Arthritis is a common condition in older pets, but pets of any age can develop this painful condition. Arthritis can be extremely painful, reduce your four-legged friend’s mobility, and decrease their quality of life. Arthritis cannot be cured, but you can help lower your pet’s disease risk, identify early signs, and manage your beloved companion’s pain. Read our Central Houston Animal Hospital team’s guide to learn the causes, signs, and treatment of arthritis in pets. 

Arthritis in pets

Arthritis is a degenerative disease that causes painful joint inflammation. In a healthy joint, a smooth cartilage layer acts as a cushion between the bones, and joint fluid reduces friction inside the joint during movement. Arthritis occurs when the cartilage between a joint’s bones becomes damaged. Over time this cartilage degeneration causes your pet’s joints to become inflamed, and as a result, your pet feels pain in their affected joints.

Arthritis causes in pets

Any pet can develop arthritis—and most will develop this condition as they age—but a few factors may increase your four-legged friend’s risk. Large- and giant-breed dogs, including golden retrievers, Labrador retrievers, and German shepherd dogs, are predisposed to joint conditions such hip and elbow dysplasia, and osteochondrosis—a developmental disease that occurs in rapidly growing large-breed dogs—typically between 6 and 9 months of age. Other factors that can contribute to a pet’s cartilage damage include:

  • Age
  • Obesity
  • Joint, ligament, and bone injuries
  • Hip or elbow dysplasia
  • Poor nutrition
  • Repetitive stress attributable to athletic activities (e.g., agility, flyball, diving, hunting)

Ensure you always bring your pet to their regularly scheduled wellness visits—especially if your four-legged friend is predisposed to arthritis. During a wellness exam, your veterinarian can monitor your pet’s weight to ensure they stay within a healthy range and identify early arthritis signs before the condition progresses.

Pet arthritis types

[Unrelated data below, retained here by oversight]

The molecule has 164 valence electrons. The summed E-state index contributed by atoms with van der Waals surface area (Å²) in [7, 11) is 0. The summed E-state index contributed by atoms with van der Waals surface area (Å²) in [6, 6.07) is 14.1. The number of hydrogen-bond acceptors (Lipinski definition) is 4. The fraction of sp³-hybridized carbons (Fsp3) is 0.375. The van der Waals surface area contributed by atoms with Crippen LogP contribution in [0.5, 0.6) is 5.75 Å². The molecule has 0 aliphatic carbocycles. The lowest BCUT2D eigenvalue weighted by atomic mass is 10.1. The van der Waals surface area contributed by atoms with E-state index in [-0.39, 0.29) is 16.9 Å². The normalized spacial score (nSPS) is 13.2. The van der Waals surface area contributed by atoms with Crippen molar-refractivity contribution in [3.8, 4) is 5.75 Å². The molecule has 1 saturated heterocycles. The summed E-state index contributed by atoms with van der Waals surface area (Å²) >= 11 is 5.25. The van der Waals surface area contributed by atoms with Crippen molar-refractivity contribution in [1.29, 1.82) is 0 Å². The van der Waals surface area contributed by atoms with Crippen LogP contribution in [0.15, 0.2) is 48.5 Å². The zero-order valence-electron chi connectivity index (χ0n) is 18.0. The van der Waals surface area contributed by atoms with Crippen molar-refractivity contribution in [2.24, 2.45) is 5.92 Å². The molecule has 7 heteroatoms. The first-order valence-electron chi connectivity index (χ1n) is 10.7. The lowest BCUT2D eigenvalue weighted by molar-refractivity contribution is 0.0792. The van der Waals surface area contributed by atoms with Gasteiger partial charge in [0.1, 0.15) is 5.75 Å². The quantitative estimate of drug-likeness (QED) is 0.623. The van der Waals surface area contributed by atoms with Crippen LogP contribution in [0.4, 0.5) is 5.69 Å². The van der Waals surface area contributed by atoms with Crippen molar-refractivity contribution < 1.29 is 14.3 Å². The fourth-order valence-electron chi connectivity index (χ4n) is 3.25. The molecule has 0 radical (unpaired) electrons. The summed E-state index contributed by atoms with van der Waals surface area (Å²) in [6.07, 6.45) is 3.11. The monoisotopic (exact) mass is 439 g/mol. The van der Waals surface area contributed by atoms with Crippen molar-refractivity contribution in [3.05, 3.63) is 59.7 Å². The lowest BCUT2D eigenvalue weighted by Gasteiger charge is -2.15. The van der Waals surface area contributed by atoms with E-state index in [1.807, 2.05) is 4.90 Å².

Although older pets commonly develop arthritis, pets of any age can develop this condition. Three main arthritis types commonly affecting pets, include:

  • Osteoarthritis (OA) — The word osteoarthritis combines the Greek words osteo for bone, arthr for joint, and itis for inflammation. OA is pets’ most common arthritis type, resulting from joint cartilage loss, the thickening of a joint’s connective tissue, and  spur-like bony growth development, causing pain with movement. OA most commonly affects the hips, knees, shoulders, elbows, and wrists.
  • Rheumatoid arthritis — Rheumatoid arthritis is an autoimmune disease that occurs when a pet’s immune system attacks their body tissues, mistaking their body’s own proteins for foreign proteins, and damaging the joint lining and cartilage, as well as many other body parts.
  • Septic arthritis — Septic arthritis is an inflammation of one or more joints caused by infection—bacterial or fungal—in the the affected joints’ fluid.

Arthritis signs in pets 

Early arthritis signs may be difficult to detect because animals are expert pain maskers until they become so uncomfortable they display noticeable behavioral changes. Pets’ common arthritis signs may include:

  • Decreased activity
  • Difficulty getting up from a reclining position
  • Difficulty navigating stairs or furniture
  • Lethargy
  • Irritability
  • Muscle loss
  • Weight gain
  • Licking or biting at the painful area
  • Pain when petted or touched in certain spots (e.g., the lower back)
  • Difficulty posturing to urinate or defecate

Diagnosing pet arthritis 

The earlier in the disease process your pet’s arthritis is diagnosed, the sooner you can begin getting help to manage their pain. If your pet exhibits any arthritis signs, contact our Central Houston Animal Hospital team, so we can perform a thorough physical examination and take X-rays to determine whether your four-legged friend has arthrititis or a different condition. 

Pet arthritis treatments

While arthritis cannot be cured, pets have many treatment options, depending on the disease’s type and severity. On the basis of your pet’s condition, your veterinarian can tailor your four-legged friend’s treatment, which may include the following:

  • Pain medication — Nonsteroidal anti-inflammatories (e.g., Rimadyl [carprofen]) can decrease your pet’s inflammation and pain.  
  • Joint supplements — Supplements (e.g., chondroitin sulfate, glucosamine sulfate, omega-3 fatty acids) may alleviate your pet’s joint pain, and maintain the cartilage essential for healthy joints.
  • Weight management — For an an overweight or obese pet, losing weight helps relieve excess pressure on sore joints. 
  • Physical therapy — Physical therapy can improve joint range of motion and flexibility, helping reduce inflammation and your pet’s pain.
  • Surgery — To help manage arthritis-related conditions, surgery may be performed to remove deteriorating cartilage or replace damaged joints.
  • Alternative therapies — In addition to pharmaceuticals, laser therapy, acupuncture, and chiropractic care can provide pain relief. Ask your veterinarian if alternative therapies are right for your pet.

With proper treatment, a pet with arthritis can have a long and happy quality of life. If your pet is exhibiting arthritis signs, contact our Central Houston Animal Hospital team, so we can help keep your furry pal content and pain-free.